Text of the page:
Will you survive the Griftlands or fall another nameless victim on the dusty road to Murder Bay? Klei experiments with a narrative-heavy deck building game and it works.
Klei Entertainment has a reputation for successfully melding multiple genres together into an excellent gaming experience. Griftlands is no different, combining a world rich with lore that reacts to your actions with card-based conflict resolution. Players get a negotiation and combat deck to manage that can be built out in a variety of ways.
- Developer: Klei Entertainment
- Publisher: Klei Entertainment
- Price: $19.99
- Genre: Deck building, Strategy, RPG
Players start with Sal the Bounty Hunter unlocked. There are three characters with fully distinct storylines, and several outcomes depending on how you play. The whole world feels alive as characters react to how you choose to solve situations. The standard mode includes permadeath for an iron man roguelite experience. Story mode allows you to fail encounters and live with the consequences.
There are currently three playable characters, each with their own motivations and back stories. Players must win a game as Sal Fallon the bounty hunter to unlock Rook and Smith. You’ll also unlock brawl mode for each character after winning a narrative run at least once with the character.
Gameplay takes place entirely on two screens – traveling the map and the combat screen. Traveling around has a chance to generate random encounters, which can influence how the play through goes. Say you’re carrying contraband and get stopped by the cops. If you end up in a fight, killing them could have drawbacks down the line.
By the time I finished my first play through, most of the Admiralty hated me for flaunting their rules in Murder Bay. It didn’t impact my ability to win against the final boss, but it did present some interesting challenges. I played on normal difficulty, which I felt like had a healthy mix of challenge and breeze-through battles.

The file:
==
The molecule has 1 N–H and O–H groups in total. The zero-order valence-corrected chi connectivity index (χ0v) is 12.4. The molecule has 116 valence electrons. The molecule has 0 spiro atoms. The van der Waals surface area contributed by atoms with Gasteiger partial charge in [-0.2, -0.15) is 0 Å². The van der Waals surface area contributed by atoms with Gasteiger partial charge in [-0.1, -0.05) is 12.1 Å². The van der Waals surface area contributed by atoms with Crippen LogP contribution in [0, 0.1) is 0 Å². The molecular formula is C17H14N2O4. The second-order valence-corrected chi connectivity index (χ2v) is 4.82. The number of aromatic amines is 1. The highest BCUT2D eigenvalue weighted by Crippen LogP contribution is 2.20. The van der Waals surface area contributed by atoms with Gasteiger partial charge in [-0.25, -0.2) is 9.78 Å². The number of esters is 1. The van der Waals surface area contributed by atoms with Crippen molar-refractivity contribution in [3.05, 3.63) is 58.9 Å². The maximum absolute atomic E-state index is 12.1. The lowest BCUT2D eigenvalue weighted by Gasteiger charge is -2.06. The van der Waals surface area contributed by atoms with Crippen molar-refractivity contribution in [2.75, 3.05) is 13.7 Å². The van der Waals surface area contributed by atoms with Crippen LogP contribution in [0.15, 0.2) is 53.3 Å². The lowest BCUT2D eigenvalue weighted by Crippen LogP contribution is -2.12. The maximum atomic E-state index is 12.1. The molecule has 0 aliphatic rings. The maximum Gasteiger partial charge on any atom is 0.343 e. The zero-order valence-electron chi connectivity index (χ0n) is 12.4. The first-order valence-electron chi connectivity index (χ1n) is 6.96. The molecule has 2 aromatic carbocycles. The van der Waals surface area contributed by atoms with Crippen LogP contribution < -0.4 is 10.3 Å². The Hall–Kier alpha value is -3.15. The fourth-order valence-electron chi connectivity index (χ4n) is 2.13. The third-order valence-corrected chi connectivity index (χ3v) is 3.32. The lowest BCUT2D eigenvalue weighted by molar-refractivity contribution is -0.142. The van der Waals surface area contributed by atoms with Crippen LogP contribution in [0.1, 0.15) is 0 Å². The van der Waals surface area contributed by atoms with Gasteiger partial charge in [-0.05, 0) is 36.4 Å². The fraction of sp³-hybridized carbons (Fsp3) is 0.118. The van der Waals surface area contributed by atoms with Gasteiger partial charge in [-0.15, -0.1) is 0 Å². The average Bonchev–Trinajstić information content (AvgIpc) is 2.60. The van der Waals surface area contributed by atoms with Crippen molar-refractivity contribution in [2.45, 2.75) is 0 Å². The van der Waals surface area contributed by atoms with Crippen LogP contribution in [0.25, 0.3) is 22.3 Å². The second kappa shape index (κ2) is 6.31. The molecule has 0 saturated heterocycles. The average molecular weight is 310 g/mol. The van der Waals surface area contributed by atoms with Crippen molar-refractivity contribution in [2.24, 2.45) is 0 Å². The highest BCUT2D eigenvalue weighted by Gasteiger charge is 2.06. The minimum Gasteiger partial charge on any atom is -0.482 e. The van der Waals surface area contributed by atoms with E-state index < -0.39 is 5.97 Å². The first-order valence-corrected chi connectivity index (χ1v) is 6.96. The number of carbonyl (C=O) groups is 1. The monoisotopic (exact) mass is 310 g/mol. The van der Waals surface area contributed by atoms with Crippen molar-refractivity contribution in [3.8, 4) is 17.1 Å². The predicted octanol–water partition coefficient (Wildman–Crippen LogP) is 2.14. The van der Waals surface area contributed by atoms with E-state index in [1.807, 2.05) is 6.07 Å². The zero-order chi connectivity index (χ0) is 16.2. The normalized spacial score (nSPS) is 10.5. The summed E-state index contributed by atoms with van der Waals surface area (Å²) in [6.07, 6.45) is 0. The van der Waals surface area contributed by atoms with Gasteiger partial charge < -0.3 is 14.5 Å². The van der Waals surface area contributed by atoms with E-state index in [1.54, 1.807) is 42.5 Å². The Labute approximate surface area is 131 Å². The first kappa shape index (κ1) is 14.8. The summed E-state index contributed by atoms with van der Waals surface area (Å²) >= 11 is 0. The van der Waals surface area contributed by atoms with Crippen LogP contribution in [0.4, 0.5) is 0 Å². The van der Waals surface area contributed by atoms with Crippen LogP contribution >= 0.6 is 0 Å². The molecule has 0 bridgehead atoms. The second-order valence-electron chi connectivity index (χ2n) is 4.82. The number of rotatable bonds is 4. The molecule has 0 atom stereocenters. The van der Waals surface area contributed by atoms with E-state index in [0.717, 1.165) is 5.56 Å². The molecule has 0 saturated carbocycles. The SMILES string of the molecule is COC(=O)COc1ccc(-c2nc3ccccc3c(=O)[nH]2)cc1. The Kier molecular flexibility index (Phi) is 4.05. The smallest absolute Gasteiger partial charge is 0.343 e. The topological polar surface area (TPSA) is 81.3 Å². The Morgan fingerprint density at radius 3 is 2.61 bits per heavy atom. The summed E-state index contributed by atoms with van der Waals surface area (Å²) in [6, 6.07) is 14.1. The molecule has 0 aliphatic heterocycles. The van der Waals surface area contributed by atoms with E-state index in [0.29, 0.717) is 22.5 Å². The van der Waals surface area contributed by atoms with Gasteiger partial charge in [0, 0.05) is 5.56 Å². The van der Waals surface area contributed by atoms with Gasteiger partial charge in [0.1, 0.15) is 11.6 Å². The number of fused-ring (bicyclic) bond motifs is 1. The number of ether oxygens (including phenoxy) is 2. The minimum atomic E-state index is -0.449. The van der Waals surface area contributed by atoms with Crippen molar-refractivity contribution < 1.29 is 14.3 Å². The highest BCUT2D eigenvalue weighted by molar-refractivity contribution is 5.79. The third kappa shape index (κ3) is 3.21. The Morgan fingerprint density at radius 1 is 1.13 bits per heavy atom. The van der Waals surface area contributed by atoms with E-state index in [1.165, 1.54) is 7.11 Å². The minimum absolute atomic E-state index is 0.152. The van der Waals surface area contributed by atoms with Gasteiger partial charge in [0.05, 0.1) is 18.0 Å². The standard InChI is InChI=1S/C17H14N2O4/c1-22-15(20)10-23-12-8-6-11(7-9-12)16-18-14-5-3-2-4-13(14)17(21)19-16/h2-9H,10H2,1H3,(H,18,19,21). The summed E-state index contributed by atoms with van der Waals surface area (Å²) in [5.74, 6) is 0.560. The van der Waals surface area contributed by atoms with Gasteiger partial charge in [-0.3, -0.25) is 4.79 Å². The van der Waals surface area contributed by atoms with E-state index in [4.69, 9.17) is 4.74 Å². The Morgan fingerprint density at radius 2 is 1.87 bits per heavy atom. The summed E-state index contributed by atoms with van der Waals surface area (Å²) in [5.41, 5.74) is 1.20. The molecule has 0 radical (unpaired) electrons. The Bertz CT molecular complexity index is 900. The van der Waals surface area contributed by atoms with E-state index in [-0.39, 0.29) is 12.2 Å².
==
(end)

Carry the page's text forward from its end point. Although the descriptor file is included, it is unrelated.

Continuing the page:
Griftlands gives you two decks to manage – combat and negotiation. Both decks play out similarly, with successful negotiations often avoiding combat. Negotiation involves breaking through your opponent’s arguments and protecting your own with concrete evidence, kind of like shielding your combat cards.
It’s refreshing to have a game that focuses on other ways to end encounters, but negotiation decks didn’t feel fundamentally different than combat decks. I would have been nice to feel like negotiating with someone isn’t just slamming the right cards down at the right time.
Aside from managing your card decks for survival, you’ll also have to pay close attention to your health, resolve, and money. You can rest up at the end of each day to recover some health, or buy food items that appear as cards to work heals into your deck when you need them.
You’ll also have to manage your reputation among the many characters of the Griftlands. Each character belongs to a faction and has friends and their own motivations. If you resolve every scuffle by killing your opponent, you’ll quickly make enemies of most of the characters. If a character hates you, it unlocks a bane negative perk that can influence the battle if they attack you.
Graphics & Audio
Klei took a 2D animated approach to the game, making it feel like an interactive comic book of sorts. Everything takes place on a single map, so you’re watching your character’s icon move around the same space. That aspect isn’t great. The character animations, voices, and combat animations are nice, though.
While the art is top notch, where Griftlands really shines is its soundtrack. Put together by Jim Guthrie, it perfectly captures the feel of a gritty post-apocalyptic world where anything can be had for the right price. It’s a shame the soundtrack isn’t available on Spotify or YouTube – it’s worth listening to outside of the game.
Griftlands Switch Issues
One major complaint about the game is that some instances of text on cards and names is just too small. Klei thought of this and gives you ways to inspect the cards to increase the font size, but it is still really, really tiny. It’s not as bad as some of the other games I’ve complained about in my reviews here on Ninty Gamer (Fire Emblem: Three Houses) but it’s worth mentioning.
The game runs very smooth and there are hardly any load times between battles. I never had a crash in the 30+ hours I spent playing the game for my review, so performance is steady.
4.5 out of 5 stars
An amazing addition to the card-based deck-building genre, tailor-made for gamers who want more narrative to their endless runs.
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